Enter a search term below to search the Austin Monitor.
Wednesday, March 7, 2018 by Ashley Lopez
Sheryl Cole and ‘Chito’ Vela head to runoff in Texas House race, pushing Dawnna Dukes out
Democrats Sheryl Cole and Jose “Chito” Vela will move on to a runoff election for Texas House District 46 after pushing out embattled incumbent Dawnna Dukes in the primary on Tuesday.
The district includes parts of East Austin, Manor and Pflugerville.
Cole, a former City Council member, and Vela, an immigration attorney, both garnered 39 percent of the votes, making it impossible for Dukes to overcome the deficit. They’ll compete in a runoff May 22. The winner will face Gabriel Nila, who ran unopposed for the Republican nomination, in November.
“Whoever represents this district has an opportunity to really be an advocate, to really be a fighter, for Democrats – for liberal Democrats – in the state,” Vela said at an election watch event at Nomad in North Austin.
“Dukes had not been providing effective representation to the district for many years at this point. And we saw that in the results tonight,” he said. “Really, I think it’s good that the voters were the ones that ultimately made the decision. The voters were the ones that said it was time for a change.”
Dukes, D-Austin, is one of the longest-serving members of the Texas House of Representatives. She was first elected in 1994 and had been re-elected in every election since. In 2016, she won re-election with about 70 percent of the vote.
Dukes promised that if she won re-election that year, though, she would resign immediately for health reasons.
But then, she told reporters on the first day of the regular legislative session last year that she decided to stay in office because her health problems had been resolved.
Despite that, Dukes was frequently absent from the Legislature last session. She missed many votes on the House floor, including a vote on the final budget. Some people in her own party had called on her to resign, even proposing a resolution to thank her for her service and ask her to step down.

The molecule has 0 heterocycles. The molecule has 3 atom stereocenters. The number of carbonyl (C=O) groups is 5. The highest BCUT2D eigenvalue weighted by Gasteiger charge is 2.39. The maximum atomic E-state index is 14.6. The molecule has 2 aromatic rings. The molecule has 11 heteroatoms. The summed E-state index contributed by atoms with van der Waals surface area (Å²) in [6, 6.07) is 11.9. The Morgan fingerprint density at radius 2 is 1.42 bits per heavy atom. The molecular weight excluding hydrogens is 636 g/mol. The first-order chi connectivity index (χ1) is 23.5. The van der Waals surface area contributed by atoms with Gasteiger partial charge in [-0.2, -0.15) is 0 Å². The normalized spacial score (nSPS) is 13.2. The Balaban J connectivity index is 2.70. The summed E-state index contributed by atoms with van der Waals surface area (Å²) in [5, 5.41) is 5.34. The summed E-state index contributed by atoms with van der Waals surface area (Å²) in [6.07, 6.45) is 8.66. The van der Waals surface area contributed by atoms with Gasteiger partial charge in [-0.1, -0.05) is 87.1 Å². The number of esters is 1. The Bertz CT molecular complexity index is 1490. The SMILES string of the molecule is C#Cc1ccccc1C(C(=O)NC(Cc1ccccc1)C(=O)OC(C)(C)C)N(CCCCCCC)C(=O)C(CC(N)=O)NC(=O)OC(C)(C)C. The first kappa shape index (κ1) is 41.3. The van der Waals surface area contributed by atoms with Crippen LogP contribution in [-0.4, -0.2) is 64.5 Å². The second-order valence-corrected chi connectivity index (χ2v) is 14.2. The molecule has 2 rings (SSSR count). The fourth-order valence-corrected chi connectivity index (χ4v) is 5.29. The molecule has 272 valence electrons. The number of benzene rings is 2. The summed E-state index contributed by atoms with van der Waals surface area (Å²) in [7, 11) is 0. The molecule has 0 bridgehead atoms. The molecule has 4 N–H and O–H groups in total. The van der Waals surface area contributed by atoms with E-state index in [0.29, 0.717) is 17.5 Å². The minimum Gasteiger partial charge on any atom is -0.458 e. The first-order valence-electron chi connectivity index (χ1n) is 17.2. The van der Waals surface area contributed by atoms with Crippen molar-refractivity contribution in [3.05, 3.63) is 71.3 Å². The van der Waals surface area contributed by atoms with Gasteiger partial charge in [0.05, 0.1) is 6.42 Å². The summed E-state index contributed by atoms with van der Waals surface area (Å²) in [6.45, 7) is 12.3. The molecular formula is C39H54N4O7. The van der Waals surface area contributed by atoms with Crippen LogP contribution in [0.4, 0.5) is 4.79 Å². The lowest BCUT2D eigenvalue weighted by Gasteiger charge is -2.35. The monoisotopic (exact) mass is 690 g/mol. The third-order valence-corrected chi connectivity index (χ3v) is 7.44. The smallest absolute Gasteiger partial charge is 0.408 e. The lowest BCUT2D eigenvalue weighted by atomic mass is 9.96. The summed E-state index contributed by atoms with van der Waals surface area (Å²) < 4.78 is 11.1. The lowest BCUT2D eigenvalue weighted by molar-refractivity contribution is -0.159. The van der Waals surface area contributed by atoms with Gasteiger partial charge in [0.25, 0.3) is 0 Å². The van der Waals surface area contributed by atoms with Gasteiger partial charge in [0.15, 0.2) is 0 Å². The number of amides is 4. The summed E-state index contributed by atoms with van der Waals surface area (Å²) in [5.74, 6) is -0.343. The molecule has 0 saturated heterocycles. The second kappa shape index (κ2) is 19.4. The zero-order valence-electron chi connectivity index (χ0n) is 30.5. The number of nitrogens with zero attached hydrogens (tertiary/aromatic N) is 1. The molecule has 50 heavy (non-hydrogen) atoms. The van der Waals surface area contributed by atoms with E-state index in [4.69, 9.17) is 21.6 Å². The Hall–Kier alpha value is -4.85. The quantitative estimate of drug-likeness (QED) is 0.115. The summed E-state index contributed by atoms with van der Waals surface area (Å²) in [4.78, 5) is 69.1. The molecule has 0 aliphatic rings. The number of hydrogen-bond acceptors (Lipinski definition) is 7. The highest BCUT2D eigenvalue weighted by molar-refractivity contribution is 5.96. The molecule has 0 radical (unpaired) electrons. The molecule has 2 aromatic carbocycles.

“I think the primary thing is that she has not shown up and that is not an option,” Cole said at an election event Tuesday at the Midtown Live.
Dukes’ final year in office was also dogged by legal problems. A grand jury indicted her on 13 felony charges and two misdemeanors in 2017. The charges alleged Dukes misused public funds and staff. The misdemeanor charges were dropped after Dukes agreed to repay the state, however. Prosecutors were also forced to drop the felony charges after admitting errors.
This story was produced as part of the Austin Monitor’s reporting partnership with KUT. KUT’s Audrey McGlinchy contributed to this report. Photo by Jorge Sanhueza-Lyon/KUT News.
The Austin Monitor’s work is made possible by donations from the community. Though our reporting covers donors from time to time, we are careful to keep business and editorial efforts separate while maintaining transparency. A complete list of donors is available here, and our code of ethics is explained here.
Do you like this story?
There are so many important stories we don't get to write. As a nonprofit journalism source, every contributed dollar helps us provide you more coverage. Do your part by joining our subscribers in supporting our reporters' work.
Key Players & Topics In This Article
Texas Legislature: The state’s legislative governing body composed of the House and Senate.